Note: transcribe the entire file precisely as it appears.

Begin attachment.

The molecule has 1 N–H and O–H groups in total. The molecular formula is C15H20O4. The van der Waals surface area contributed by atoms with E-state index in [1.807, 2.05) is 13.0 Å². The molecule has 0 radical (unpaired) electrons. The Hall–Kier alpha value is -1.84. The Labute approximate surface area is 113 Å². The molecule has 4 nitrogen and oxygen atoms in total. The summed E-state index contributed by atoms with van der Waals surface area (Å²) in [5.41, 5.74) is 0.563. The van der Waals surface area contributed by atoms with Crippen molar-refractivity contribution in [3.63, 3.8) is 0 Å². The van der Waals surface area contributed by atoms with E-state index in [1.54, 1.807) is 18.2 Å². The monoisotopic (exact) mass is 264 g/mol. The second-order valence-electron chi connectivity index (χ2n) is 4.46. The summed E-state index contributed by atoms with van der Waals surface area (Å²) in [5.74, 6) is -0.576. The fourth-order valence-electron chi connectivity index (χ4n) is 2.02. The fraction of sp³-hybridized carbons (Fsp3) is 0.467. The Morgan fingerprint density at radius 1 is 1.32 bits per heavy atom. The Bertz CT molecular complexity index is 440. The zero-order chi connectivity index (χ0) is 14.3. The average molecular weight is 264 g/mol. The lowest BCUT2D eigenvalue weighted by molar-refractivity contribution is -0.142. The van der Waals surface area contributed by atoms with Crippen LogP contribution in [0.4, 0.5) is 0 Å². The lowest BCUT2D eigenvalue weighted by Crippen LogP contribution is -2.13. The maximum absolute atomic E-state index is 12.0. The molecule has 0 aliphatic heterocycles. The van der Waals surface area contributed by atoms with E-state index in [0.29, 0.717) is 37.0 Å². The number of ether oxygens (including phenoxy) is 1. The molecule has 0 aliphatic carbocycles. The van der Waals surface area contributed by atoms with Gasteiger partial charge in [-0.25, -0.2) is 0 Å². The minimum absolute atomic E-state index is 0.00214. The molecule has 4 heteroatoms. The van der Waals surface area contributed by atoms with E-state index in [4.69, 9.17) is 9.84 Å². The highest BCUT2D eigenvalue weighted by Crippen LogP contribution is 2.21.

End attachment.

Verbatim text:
The molecule has 1 N–H and O–H groups in total. The molecular formula is C15H20O4. The van der Waals surface area contributed by atoms with E-state index in [1.807, 2.05) is 13.0 Å². The molecule has 0 radical (unpaired) electrons. The Hall–Kier alpha value is -1.84. The Labute approximate surface area is 113 Å². The molecule has 4 nitrogen and oxygen atoms in total. The summed E-state index contributed by atoms with van der Waals surface area (Å²) in [5.41, 5.74) is 0.563. The van der Waals surface area contributed by atoms with Crippen molar-refractivity contribution in [3.63, 3.8) is 0 Å². The van der Waals surface area contributed by atoms with E-state index in [1.54, 1.807) is 18.2 Å². The monoisotopic (exact) mass is 264 g/mol. The second-order valence-electron chi connectivity index (χ2n) is 4.46. The summed E-state index contributed by atoms with van der Waals surface area (Å²) in [5.74, 6) is -0.576. The fourth-order valence-electron chi connectivity index (χ4n) is 2.02. The fraction of sp³-hybridized carbons (Fsp3) is 0.467. The Morgan fingerprint density at radius 1 is 1.32 bits per heavy atom. The Bertz CT molecular complexity index is 440. The zero-order chi connectivity index (χ0) is 14.3. The average molecular weight is 264 g/mol. The lowest BCUT2D eigenvalue weighted by molar-refractivity contribution is -0.142. The van der Waals surface area contributed by atoms with Crippen LogP contribution in [0.4, 0.5) is 0 Å². The lowest BCUT2D eigenvalue weighted by Crippen LogP contribution is -2.13. The maximum absolute atomic E-state index is 12.0. The molecule has 0 aliphatic heterocycles. The van der Waals surface area contributed by atoms with E-state index in [0.29, 0.717) is 37.0 Å². The number of ether oxygens (including phenoxy) is 1. The molecule has 0 aliphatic carbocycles. The van der Waals surface area contributed by atoms with Gasteiger partial charge in [-0.25, -0.2) is 0 Å². The minimum absolute atomic E-state index is 0.00214. The molecule has 4 heteroatoms. The van der Waals surface area contributed by atoms with E-state index in [4.69, 9.17) is 9.84 Å². The highest BCUT2D eigenvalue weighted by Crippen LogP contribution is 2.21.